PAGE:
My Week with Steve: Day 2

Published: October 14, 2008
Categories: Feature

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ToughPigs: There’s been thousands of Muppet characters. Do you have any favorite obscure characters that haven’t shown up in recent years?

Steve Whitmire: I love, and this just happens to be someone I did at the time, there was a character named something like Eugene. He was a little weasel character who was alongside the director on Muppets Tonight. A little fuzzy thing. I always liked doing those kinds of characters. Rizzo started out that way, as a character who didn’t speak. Just a little character who was always there and always, you know, upstaging. And recently, on XD, when we see inside of Animal’s room, he has a little white bunny rabbit with him, and I did the rabbit. I just love the characters who are just there. They don’t have any lines, they just contribute to the atmosphere. And they’re all rodents for some reason. (Laughs)

TP: Are there any previous characters that you would want to bring back?

SW: It seems really important that we get back to some of the Muppet Show characters that have been missing for a while. But those are kind of coming back. What I’d like to see, if we ever get back into doing another series, is the opportunity to bring in new characters. And I think it’s really time we get into some new characters too. Just to grow the group a little bit. We’ve got the core here, and it’s working pretty well at this stage, between Eric and Dave obviously, and Bill is so great. But I’d like some new characters, and that might mean finding some new performers. When I came along, it was a great time because Jim was actively looking for a handful of new people, and the Muppets were on their way up. And I get letters from a lot of people who say they’d really like to puppeteer with the Muppets, and some of them have some real experience, and it’s just a really tough time for people to break into it with us. I always encourage people to do it anyway, don’t get stuck on the idea to work with the Muppets, just do it if you enjoy it. But it’s hard, right now it’s more about the Muppets getting more known again as a group.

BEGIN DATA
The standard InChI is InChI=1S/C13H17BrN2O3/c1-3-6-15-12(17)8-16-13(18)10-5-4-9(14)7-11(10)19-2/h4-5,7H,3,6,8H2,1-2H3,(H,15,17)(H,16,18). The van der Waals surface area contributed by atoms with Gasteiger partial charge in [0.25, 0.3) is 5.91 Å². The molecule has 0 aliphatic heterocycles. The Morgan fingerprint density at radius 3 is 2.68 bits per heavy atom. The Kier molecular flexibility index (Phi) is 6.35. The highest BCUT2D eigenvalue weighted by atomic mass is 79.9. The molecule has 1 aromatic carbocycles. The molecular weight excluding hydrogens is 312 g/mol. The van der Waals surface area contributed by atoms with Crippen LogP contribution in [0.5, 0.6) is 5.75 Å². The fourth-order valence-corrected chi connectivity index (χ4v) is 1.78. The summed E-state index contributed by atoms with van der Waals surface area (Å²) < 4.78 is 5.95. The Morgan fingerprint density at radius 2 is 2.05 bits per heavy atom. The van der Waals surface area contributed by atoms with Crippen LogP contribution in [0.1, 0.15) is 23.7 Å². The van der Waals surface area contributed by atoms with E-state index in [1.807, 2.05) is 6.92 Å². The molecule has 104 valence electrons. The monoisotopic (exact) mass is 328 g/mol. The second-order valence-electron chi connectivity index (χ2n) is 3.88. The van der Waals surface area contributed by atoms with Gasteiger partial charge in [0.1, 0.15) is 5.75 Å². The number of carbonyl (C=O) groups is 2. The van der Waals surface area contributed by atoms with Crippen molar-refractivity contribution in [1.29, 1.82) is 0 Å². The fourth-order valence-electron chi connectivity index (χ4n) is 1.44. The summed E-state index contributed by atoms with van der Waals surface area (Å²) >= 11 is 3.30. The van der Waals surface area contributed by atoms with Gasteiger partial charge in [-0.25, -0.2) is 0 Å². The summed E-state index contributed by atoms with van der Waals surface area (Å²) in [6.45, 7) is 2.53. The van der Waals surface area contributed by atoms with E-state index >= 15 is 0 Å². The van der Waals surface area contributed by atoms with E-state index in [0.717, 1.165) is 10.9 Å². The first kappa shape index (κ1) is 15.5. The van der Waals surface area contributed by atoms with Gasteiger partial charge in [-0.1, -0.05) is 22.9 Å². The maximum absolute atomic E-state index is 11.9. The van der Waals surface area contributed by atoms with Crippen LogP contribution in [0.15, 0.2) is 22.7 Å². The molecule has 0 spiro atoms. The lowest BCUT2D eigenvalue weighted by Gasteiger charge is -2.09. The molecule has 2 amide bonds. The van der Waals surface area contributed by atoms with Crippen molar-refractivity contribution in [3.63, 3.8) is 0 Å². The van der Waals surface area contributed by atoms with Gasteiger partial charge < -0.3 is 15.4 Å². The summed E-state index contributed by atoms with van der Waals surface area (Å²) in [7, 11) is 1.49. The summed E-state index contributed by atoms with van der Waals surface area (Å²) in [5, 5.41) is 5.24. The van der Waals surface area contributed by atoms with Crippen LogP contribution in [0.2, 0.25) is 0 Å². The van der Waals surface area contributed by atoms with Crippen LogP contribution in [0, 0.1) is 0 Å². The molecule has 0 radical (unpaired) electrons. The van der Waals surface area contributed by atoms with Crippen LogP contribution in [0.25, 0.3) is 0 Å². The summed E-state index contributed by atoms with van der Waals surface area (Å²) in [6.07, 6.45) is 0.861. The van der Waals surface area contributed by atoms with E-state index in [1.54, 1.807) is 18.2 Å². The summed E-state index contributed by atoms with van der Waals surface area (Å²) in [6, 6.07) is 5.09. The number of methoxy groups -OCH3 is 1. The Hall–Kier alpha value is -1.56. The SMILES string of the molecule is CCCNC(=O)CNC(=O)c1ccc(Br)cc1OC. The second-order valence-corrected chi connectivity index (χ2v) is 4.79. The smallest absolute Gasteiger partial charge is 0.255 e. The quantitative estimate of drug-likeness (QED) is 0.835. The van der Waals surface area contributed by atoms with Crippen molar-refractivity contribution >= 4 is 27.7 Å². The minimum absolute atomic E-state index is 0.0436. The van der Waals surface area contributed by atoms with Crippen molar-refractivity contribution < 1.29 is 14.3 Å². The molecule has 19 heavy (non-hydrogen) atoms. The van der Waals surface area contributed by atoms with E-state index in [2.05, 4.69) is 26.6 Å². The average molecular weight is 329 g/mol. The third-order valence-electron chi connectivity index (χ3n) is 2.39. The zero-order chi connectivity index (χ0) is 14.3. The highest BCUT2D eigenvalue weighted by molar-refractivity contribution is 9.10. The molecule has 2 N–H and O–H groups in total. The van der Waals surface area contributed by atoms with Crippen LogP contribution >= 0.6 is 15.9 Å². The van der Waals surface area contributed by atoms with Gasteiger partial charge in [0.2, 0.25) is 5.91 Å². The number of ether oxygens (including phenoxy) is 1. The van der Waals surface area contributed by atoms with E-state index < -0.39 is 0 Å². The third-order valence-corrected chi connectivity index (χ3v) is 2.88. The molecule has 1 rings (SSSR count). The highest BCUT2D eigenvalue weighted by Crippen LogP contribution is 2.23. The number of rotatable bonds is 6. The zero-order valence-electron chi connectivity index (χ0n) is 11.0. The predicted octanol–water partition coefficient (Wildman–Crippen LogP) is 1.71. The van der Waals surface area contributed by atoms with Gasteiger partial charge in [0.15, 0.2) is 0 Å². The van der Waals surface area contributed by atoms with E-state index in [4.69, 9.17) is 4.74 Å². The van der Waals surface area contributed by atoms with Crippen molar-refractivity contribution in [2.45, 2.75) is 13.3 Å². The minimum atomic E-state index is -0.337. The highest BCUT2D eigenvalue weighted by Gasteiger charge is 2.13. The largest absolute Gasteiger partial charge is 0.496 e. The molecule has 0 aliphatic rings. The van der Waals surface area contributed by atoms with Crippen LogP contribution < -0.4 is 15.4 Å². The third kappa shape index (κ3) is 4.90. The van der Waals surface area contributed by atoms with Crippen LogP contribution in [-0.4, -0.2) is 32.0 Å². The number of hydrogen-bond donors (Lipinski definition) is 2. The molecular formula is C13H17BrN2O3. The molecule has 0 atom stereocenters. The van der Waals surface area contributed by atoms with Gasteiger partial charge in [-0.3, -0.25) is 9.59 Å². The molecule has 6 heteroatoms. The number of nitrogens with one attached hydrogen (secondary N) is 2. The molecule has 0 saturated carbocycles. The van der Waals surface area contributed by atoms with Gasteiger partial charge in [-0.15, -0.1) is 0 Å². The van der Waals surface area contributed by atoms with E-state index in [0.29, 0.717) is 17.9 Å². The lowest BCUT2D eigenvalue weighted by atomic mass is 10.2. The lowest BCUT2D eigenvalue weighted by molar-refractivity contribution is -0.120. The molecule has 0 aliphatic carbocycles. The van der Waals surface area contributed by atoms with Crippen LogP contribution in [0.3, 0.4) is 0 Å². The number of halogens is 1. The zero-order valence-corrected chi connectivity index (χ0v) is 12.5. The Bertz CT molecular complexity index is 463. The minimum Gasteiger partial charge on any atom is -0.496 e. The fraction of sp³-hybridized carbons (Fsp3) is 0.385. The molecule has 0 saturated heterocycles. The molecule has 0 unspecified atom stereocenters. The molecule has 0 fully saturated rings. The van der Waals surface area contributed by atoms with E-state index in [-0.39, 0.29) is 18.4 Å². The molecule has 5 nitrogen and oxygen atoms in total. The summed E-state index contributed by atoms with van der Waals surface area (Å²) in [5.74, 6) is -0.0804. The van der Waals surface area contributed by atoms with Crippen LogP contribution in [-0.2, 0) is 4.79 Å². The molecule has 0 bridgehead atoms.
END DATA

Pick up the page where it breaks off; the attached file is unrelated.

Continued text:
TP: Do you think a new series would help with that?

SW: It has always proven to be the best time for new characters to develop because the writers may have an idea, and they build a puppet, and it’s in for a week. And then if it works, it has a chance to grow. And it seems that our characters always have a chance to grow and evolve over time. The first season of Fraggle Rock is nothing to write home about. And by the second season, we were starting to figure out who they were, and thankfully it was at a time in the world of television where they could afford to give us some time to develop this without just saying “Well, that didn’t work!” and pull it off the air, which is what they do now. (Laughs)

TP: Hugh Fink, Andrew Samson, and Scott Ganz have just been hired by Disney to write for the Muppets. From what they’ve told me, they’ve been hired to give the Muppets a more “prime time” feel and language. How do you feel about their involvement and this new direction Disney wants to take the Muppets?

SW: It seems okay. Two things always sound scary: when someone says they want to give the Muppets a “new feel,” because you never know what that’s going to mean until it’s done, and you can look back at it and say, “Oh, so that’s what they meant.” The other thing that’s always difficult to hear is when people say they’re the biggest Muppet fans and they want to write for the Muppets. Often times, they’re seeing the characters from the outside, and they really don’t know what they feel like on the inside, so it doesn’t work. But once we started working with these guys, they’ve really risen to the occasion. It was a good choice, it turned out to be a great choice, and that hasn’t always been the case with outside writers when they come in.

TP: So, what’s your take on the Jason Segel script?